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Slingbox 350 & 500

Yes, there are plenty of apps that can give you access to some of your content away from home — but if you want real-time access to all of it, the Slingbox 350 & 500 ($180-$300) can help. Both boxes offer support for placeshifting video in up to 1080p quality and integrated IR emitters for controlling set-top boxes, but while the 350 gets its Internet connection over Ethernet and connects to video sources via component or composite, the 500 boasts built-in Wi-Fi, HDMI input/output, and offers SlingProjector technology for wirelessly sharing media from a smartphone or tablet on the TV. Either way, prepare to answer some questions from curious houseguests, as neither sports a particularly subdued design.

  • Sony XBR 4K TV

    Who cares if you can't find any content to show on it? The new Sony XBR 4K TV ($TBA) will ensure that when the content's ready, you will be, too. Measuring an impressive 84" diagonally, this new flagship set offers a 3840 x 2160, LED-backlit LCD panel, the 4K X-Reality PRO picture engine to seamlessly upscale lower-resolution content, 3D capabilities, a 10 Unit Live Speaker system cranking out virtual 5.1 surround sound, and built-in Wi-Fi for accessing online content. No price yet, but you can rest assured that it won't come cheap.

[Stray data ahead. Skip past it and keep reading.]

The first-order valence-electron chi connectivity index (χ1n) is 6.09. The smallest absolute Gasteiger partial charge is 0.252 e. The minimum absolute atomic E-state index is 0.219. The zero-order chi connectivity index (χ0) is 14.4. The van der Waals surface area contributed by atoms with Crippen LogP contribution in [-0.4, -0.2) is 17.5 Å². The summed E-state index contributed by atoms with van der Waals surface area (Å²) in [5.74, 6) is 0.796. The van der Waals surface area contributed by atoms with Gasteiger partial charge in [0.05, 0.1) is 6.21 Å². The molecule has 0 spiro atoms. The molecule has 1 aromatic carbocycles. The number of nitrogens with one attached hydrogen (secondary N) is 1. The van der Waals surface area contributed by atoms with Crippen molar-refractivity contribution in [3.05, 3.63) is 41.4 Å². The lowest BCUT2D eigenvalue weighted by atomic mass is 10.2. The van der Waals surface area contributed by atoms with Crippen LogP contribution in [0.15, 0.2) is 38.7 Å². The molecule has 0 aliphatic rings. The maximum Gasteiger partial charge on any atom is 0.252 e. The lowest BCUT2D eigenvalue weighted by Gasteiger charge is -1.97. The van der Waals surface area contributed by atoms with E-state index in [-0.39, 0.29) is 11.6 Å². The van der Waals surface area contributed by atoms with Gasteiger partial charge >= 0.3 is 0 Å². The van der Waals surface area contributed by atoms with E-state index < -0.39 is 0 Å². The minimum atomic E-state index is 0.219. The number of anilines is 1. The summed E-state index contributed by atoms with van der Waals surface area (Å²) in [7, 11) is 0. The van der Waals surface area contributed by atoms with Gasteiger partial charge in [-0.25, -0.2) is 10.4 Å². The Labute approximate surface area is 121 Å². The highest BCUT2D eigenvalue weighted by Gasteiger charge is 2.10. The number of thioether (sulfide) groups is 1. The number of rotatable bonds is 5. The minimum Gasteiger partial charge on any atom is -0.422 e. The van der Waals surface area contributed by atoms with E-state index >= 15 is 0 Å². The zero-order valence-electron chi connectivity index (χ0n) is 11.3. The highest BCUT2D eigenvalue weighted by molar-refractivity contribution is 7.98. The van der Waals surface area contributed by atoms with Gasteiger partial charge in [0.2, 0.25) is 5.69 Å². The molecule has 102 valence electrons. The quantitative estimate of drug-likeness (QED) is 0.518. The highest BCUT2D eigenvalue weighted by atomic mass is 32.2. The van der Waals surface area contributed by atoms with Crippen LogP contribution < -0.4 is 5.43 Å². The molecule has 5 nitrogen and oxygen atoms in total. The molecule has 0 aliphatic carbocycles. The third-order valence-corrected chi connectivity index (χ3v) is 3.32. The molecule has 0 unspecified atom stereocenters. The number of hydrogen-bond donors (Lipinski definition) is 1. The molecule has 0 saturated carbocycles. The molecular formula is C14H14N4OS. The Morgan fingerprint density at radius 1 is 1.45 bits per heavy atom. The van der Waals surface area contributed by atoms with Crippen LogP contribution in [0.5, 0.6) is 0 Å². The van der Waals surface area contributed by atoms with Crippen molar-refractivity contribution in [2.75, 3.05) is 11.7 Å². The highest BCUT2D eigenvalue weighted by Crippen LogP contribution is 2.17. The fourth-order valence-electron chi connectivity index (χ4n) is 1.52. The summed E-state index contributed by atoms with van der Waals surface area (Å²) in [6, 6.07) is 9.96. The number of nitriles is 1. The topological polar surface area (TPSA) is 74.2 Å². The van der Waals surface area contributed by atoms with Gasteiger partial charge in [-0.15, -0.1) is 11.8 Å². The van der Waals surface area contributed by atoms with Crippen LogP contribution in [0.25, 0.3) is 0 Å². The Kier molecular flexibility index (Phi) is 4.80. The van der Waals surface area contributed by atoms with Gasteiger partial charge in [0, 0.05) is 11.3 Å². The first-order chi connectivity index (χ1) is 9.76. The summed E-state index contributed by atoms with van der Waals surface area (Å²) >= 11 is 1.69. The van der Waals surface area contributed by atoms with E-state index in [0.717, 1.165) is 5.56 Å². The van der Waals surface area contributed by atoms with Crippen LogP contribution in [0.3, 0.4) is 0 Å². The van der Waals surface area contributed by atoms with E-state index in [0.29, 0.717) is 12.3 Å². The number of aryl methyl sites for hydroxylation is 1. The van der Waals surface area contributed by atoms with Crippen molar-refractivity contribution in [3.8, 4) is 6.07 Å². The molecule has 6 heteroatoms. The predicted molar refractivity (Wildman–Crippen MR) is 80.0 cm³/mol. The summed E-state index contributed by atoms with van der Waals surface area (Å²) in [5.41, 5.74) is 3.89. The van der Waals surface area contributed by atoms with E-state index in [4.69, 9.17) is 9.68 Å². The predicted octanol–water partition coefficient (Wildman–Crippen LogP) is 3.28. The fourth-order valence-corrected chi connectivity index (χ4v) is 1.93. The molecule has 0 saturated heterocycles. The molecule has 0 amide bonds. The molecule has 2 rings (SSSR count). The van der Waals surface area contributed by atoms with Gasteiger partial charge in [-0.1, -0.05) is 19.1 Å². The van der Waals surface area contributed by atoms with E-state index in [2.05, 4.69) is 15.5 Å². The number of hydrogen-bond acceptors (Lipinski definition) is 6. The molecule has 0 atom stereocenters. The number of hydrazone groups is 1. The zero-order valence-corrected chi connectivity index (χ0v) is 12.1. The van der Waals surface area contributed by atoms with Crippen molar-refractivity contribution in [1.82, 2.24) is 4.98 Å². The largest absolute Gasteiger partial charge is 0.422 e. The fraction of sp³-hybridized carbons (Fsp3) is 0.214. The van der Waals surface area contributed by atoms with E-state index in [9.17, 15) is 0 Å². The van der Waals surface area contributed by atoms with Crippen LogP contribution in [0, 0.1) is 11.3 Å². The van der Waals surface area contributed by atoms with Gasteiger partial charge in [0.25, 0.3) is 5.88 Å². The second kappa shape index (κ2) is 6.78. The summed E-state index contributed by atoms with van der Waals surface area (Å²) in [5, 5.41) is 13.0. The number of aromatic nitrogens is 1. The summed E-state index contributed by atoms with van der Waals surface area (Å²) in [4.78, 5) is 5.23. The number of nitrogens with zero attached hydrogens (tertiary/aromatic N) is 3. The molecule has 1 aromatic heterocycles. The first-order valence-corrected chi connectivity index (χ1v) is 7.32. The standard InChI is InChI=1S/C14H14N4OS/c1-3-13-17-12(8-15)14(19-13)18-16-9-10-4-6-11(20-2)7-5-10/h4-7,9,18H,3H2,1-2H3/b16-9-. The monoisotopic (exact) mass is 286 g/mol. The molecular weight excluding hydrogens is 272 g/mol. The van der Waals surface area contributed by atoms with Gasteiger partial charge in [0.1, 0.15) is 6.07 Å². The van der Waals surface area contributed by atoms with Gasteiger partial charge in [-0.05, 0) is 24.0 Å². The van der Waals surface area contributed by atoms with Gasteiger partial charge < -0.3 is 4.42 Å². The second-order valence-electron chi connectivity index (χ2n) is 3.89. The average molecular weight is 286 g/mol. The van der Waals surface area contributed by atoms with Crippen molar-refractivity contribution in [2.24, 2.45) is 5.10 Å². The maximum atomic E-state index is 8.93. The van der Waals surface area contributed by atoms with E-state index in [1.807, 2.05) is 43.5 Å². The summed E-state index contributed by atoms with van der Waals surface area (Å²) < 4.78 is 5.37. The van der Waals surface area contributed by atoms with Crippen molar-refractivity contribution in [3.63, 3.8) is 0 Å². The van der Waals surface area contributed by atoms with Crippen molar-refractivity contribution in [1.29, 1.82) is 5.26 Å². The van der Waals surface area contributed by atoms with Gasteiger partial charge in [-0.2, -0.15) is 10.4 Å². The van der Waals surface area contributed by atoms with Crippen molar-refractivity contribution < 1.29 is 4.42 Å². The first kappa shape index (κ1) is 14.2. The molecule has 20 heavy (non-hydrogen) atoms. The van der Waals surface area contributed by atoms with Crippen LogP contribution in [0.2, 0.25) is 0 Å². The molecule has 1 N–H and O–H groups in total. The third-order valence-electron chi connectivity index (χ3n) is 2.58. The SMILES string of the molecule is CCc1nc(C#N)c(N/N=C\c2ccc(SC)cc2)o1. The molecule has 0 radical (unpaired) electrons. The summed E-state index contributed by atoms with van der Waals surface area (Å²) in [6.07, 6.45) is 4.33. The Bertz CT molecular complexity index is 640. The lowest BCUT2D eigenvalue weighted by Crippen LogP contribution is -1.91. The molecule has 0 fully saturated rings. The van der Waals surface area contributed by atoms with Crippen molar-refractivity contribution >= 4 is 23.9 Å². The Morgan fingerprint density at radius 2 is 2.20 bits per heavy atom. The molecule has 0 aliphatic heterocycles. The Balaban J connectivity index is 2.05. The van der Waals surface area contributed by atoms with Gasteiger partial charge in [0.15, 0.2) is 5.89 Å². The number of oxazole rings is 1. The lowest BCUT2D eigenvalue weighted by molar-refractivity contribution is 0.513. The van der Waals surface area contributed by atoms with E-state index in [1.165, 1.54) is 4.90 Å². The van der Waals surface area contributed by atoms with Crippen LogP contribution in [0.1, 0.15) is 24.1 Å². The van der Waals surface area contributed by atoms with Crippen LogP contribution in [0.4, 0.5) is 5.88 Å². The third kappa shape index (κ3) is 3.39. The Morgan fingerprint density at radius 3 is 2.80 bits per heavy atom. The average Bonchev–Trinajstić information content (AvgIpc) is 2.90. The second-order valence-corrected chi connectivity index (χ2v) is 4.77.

• Google Nexus Q

    If you're an Android owner that's been looking with envy at the Apple TV, your device has arrived. The Google Nexus Q ($300) is Mountain View's answer to Apple's little black box, but isn't a total knock-off, either — it packs dual ARM Cortex-A9 CPUs, 16GB of storage, 1GB of RAM, Wi-Fi, Bluetooth, NFC, a 25W amplifier with banana jack outputs, micro HDMI and optical audio outputs, Ethernet, a Micro USB port for service and support, and Android 4.0, all into a crazy, orb-shaped body that sports 32 LEDs that bounce to the beat of whatever you're playing. The craziest part? It's interface-less — just fire up Google Play or YouTube on your device and go.